A question arises from a discussion I had...
...and I wanted to ask you, dear readers:
How many of you have had experience with AVID? It sounds just like a program we used to do in middle school that involved religious use of planners, three ring binders, and double-column notes. It required about an hour a week to implement and oversee.
Info? Praise? Horror stories?
Let's dish. I shall post info from you if someone deigns to enlighten me.
***Update: With thanks for all of the wonderful responses thus far, here's what I've learned thus far:
Kari said: "HS AVID focuses heavily on study skills, reading and writing collaboration, and critical thinking. In a typical week in AVID, we have tutorials twice a week (this is how I got started with the program--ideally districts will be able to hire college student tutors), class instruction/practice/discussion with a variety of reading and writing topics, and one day a week of guest speakers, team-building, or some other activity.
"With freshman AVID, I focus primarily on organization, note-taking, and study skills. Sophomores build on that, and I add more writing and class discussions. Junior year is about all that plus SAT/ACT prep and writing their college essays (end of their junior year) and senior year is all of that (well, not much in the way of study skills by that point--they pretty much have it down) plus college apps, financial aid and scholarship apps, and preparing them to go off to college (my seniors read The Idiot's Guide to College Success and The Professor's Guide to Getting Good Grades in College.)
We also have a site team with teachers from different departments, and we meet to discuss how to support the program and its goals for all students, not just AVID students, as well as to discuss the needs of certain students."
Mrs Temple said: "I am on our HS site team and I agree the AVID Summer Institute is awesome. AVID is a program that targets the "students in the middle". The typical AVID student is a first-generation college student, B to C student in regular classes, with potential to do more, often-times, English is not their first language. The AVID program provides support for those students to tackle more challenging courses through tutorials, a "family-like" atmosphere, etc. AVID students are expected to learn study skills such as keeping a notebook, Cornell notes, etc. The AVID concept encourages the use of the WICR (Writing, Inquiry, Collaboration, and Reading) strategies, which are really "Best Practices"."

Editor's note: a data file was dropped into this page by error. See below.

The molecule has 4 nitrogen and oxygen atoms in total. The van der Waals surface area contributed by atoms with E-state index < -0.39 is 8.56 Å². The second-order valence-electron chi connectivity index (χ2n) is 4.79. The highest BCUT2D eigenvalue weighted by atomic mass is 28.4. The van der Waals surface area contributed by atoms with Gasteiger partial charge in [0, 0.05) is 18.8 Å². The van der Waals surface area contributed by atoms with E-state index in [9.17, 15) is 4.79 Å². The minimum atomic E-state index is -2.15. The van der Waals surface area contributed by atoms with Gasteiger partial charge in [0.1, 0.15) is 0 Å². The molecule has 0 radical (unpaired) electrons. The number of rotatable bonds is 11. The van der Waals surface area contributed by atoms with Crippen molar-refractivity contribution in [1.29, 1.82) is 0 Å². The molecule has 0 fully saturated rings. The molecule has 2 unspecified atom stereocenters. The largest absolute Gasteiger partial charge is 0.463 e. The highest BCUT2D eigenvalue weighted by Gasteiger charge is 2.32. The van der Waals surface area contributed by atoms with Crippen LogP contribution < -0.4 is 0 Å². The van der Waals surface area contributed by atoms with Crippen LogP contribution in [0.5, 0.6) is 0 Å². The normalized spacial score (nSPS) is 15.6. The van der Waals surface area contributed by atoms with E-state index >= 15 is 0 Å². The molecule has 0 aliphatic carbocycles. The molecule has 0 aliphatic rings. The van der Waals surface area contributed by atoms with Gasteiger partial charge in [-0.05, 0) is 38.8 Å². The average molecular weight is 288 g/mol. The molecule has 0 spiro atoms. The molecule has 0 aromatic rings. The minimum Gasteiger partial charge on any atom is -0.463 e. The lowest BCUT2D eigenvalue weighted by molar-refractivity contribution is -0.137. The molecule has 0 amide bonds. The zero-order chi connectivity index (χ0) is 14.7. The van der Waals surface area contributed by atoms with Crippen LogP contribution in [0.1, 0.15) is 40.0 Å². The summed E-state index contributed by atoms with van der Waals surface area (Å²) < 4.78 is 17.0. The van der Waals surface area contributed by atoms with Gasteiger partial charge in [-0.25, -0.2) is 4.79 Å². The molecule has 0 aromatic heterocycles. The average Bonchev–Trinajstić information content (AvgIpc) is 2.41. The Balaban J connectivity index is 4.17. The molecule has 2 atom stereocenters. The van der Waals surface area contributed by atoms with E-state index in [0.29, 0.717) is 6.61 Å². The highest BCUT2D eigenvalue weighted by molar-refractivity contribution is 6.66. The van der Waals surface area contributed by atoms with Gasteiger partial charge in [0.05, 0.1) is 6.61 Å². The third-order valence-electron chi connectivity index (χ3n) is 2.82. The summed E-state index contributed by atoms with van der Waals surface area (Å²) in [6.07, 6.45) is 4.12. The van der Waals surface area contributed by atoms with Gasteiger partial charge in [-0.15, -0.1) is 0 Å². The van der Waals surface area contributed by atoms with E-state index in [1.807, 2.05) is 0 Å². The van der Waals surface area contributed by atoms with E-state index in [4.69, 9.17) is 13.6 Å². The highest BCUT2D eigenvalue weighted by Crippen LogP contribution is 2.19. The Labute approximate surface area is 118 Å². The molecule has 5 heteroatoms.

Longtime pal Polski3 said: "Our school is being "AVIDized" in that we are being taught to incorporate "AVID techniques" into our teaching. We also have several regular AVID classes in which students are carefully nonimated and screened prior to enrollment.
"As for what I do in my classroom that is "AVID": begin to teach my students the Cornell Notetaking format....notebook paper with two columns one that is about two-thirds of the page for notes, definitions, pictures/illustrations/graphs, and other data and one column about one-third of the page, for questions, either teacher generated or study questions written by the student in which the answer is there in the other column in their data. It also includes summarizing and can include illustrating the data In part to demonstrate understanding/clarification of what they learned about the data).
"There are several "usable" things you can find on the AVID website; a couple of our teachers have been to the training and brought back AVID notebooks for such things as AVIDizing Social Studies (IIRC). One idea I am using from this is students taking a small bit of text ( such as a subsection of a history chapter), reading it, writing a question about it, summarizing it in one or two sentences then creating a simple illustration to "illustrate" it.
"I find some of my seventh graders easily get the "AVID" stuff; struggling ELL's have a harder time with it.
"I think it is a worthwhile program; IT is not the savior of US Education. IT has helped many, many "upper middle" kids do better academically and go on to later academic success. AVID is not for your GATE kids; AVID techniques such as successfully mastering the creation of and use of Cornell Notes is a study/academic skill beneficial to all students."
100Farmers said: "Good-targeting nontraditional college bound kids. More teachers involved with keeping track of students progress.
"Bad-too many core teachers teaching a class of Avid which makes core class sizes too large. Kinda defeats the purpose with kids getting lost in classroom now."
Thanks for the imput!